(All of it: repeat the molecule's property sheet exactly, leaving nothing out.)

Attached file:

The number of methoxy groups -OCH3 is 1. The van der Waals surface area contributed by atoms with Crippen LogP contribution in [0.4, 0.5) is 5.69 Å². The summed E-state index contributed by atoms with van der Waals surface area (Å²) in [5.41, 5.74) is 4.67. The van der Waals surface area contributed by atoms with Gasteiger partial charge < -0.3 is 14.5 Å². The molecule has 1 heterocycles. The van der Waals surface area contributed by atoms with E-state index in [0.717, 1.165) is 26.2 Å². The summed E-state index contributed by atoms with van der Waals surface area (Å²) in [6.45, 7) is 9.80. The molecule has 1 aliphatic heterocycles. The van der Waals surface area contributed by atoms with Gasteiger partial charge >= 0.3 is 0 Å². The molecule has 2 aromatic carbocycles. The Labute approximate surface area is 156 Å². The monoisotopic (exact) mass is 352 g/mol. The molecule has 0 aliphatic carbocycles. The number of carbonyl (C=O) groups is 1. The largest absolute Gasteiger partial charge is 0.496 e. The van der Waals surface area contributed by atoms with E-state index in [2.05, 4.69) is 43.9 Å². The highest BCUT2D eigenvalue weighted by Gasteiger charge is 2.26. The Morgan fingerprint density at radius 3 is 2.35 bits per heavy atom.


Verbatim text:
The number of methoxy groups -OCH3 is 1. The van der Waals surface area contributed by atoms with Crippen LogP contribution in [0.4, 0.5) is 5.69 Å². The summed E-state index contributed by atoms with van der Waals surface area (Å²) in [5.41, 5.74) is 4.67. The van der Waals surface area contributed by atoms with Gasteiger partial charge < -0.3 is 14.5 Å². The molecule has 1 heterocycles. The van der Waals surface area contributed by atoms with E-state index in [0.717, 1.165) is 26.2 Å². The summed E-state index contributed by atoms with van der Waals surface area (Å²) in [6.45, 7) is 9.80. The molecule has 1 aliphatic heterocycles. The van der Waals surface area contributed by atoms with Gasteiger partial charge >= 0.3 is 0 Å². The molecule has 2 aromatic carbocycles. The Labute approximate surface area is 156 Å². The monoisotopic (exact) mass is 352 g/mol. The molecule has 0 aliphatic carbocycles. The number of carbonyl (C=O) groups is 1. The largest absolute Gasteiger partial charge is 0.496 e. The van der Waals surface area contributed by atoms with E-state index in [2.05, 4.69) is 43.9 Å². The highest BCUT2D eigenvalue weighted by Gasteiger charge is 2.26. The Morgan fingerprint density at radius 3 is 2.35 bits per heavy atom.